“You are welcome to Baroona!” echoed the boy; “and a merry Christmas and a happy New‐year to you!”

I went into the house and was delighted to find what a change a few weeks of busy, quiet, and home had made in the somewhat draggle‐tailed and disconsolate troop that

  ― 29 ―
I had parted with on their road. Miss Thornton, with her black mittens, white apron, and spectacles, had found herself a cool corner by the empty fire‐place, and was stitching away happily at baby linen. Mrs. Buckley, in the character of a duchess, was picking raisins, and Mary was helping her; and, as I entered, laughing loudly, they greeted me kindly with all the old sacred good wishes of the season.

“I very much pity you, Mr. Hamlyn,” said Mrs. Buckley, “at having outlived the novelty of being scorched to death on Christmas‐day. My dear husband, please refresh me with reading the thermometer!”

“One hundred and nine in the shade,” replied the Major, with a chuckle.

“Ah, dear!” said Mrs. Buckley, “If the dear old rheumatic creatures from the alms‐house at Clere could only spend to‐morrow with us, how it would warm their old bones! Fancy how they are crouching before their little pinched grates just now!”

“Hardly that, Mrs. Buckley,” I said laughing; “they are all snug in bed now. It is three o'clock in the morning, or thereabouts, at home, you must remember. Miss Thornton, I hope you have got over your journey.”

“Yes, and I can laugh at all my mishaps now,” she replied; “I have just got homely and comfortable here, but we must make one more move, and that will be the last for me. Mary and Mr. Troubridge have

  ― 30 ―
taken up their country to the south‐west, and as soon as he has got our house built, we are going to live there.”

“It is not far, I hope,” said I.

“A trifle: not more than ten miles,” said Miss Thornton; “they call the place Toonarbin. Mary's run joins the Major's on two sides, and beyond again, we already have neighbours, the Mayfords. They are on the river again; but we are on a small creek towards the ranges. I should like to have been on the river, but they say we are very lucky.”

“I am so glad to see you,” said Mary; “James Stockbridge said you would be sure to come; otherwise, we should have sent over for you. What do you think of my boy?”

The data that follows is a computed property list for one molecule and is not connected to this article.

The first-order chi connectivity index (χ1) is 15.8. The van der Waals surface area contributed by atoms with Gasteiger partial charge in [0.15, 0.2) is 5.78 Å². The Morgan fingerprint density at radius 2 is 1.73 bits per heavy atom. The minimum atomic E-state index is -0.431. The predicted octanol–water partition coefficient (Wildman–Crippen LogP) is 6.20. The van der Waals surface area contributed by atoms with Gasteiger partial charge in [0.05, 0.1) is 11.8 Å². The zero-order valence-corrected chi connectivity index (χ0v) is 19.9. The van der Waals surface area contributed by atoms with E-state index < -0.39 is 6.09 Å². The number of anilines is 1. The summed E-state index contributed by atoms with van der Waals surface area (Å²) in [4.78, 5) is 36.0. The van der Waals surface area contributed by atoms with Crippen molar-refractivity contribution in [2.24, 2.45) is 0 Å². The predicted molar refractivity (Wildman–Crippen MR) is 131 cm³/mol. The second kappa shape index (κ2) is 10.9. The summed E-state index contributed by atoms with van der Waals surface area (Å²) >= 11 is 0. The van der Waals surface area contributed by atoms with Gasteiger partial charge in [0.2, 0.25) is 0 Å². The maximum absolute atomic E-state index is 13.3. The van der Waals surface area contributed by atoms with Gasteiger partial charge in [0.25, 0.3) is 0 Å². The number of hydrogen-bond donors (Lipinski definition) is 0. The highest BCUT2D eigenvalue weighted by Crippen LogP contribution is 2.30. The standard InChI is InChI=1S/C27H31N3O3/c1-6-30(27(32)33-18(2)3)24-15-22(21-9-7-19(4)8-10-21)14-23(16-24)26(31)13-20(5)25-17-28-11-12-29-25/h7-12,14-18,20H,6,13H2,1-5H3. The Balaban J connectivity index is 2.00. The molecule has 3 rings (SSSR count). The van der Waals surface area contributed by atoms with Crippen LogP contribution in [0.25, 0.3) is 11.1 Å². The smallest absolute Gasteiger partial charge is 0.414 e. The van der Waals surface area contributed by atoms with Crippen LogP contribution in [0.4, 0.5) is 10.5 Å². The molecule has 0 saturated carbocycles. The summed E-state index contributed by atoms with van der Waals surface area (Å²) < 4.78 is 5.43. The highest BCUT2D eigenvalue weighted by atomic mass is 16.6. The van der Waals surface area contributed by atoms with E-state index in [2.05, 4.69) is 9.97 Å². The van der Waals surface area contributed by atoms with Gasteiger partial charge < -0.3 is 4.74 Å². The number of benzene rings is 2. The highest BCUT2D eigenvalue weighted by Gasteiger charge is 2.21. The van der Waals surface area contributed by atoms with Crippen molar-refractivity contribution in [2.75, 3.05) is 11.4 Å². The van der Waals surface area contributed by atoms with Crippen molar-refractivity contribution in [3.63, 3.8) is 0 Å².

She produced him from an inner room. He was certainly a beautiful child, though very small, and with a certain painful likeness to his father, which even I could see, and I could not help comparing him unfavourably, in my own mind, with that noble six‐year‐old Sam Buckley, who had come to my knee where I sat, and was looking in my face as if to make a request.

“What is it, my prince?” I asked.

He blushed, and turned his handsome gray eyes to a silver‐handled riding‐whip that I had in my hand “I'll take such care of it,” he whispered, and, having got it, was soon astride of a stick, full gallop for Banbury Cross.

  ― 31 ―

James and Troubridge came in. To the former I had much to tell that was highly satisfactory about our shearing; and from the latter I had much to hear about the state of both the new stations, and the adventures of a journey he had had back towards Sydney to fetch up his sheep. But these particulars will be but little interesting to an English reader, and perhaps still less so to an Australian. I am writing a history of the people themselves, not of their property. I will only say, once for all, that the Major's run contained very little short of 60,000 acres of splendidly grassed plain‐land, which he took up originally with merely a few cattle, and about 3,000 sheep; but which, in a few years, carried 28,000 sheep comfortably. Mrs. Hawker and Troubridge had quite as large a run; but a great deal of it was rather worthless forest, badly grassed; which Tom, in his wisdom, like a great many other new chums, had thought superior to the bleak plains on account of the shelter. Yet, notwithstanding this disadvantage, they were never, after a year or two, with less than 15,000 sheep, and a tolerable head of cattle. In short, in a very few years, both the Major and Troubridge, by mere power of accumulation, became very wealthy people.

Christmas morn rose bright; but ere the sun had time to wreak his fury upon us every soul in the household was abroad, under the shade of the lightwood trees, to hear the Major read the Litany.

  ― 32 ―

A strange group we were. The Major stood with his back against a tree‐stem, and all his congregation were ranged around him. To his right stood Miss Thornton, her arms folded placidly before her; and with her, Mary and Mrs. Buckley, in front of whom sat the two boys: Sam, the elder, trying to keep Charles, the younger, quiet. Next, going round the circle, stood the old housekeeper, servant of the Buckleys for thirty years; who now looked askance off her Prayer‐book to see that the two convict women under her charge were behaving with decorum. Next, and exactly opposite the Major, were two free servants: one a broad, brawny, athleticlooking man, with, I thought, not a bad countenance; and the other a tall, handsome, foolish‐looking Devonshire lad. The round was completed by five convict man‐servants, standing vacantly looking about them; and Tom, James, and myself, who were next the Major.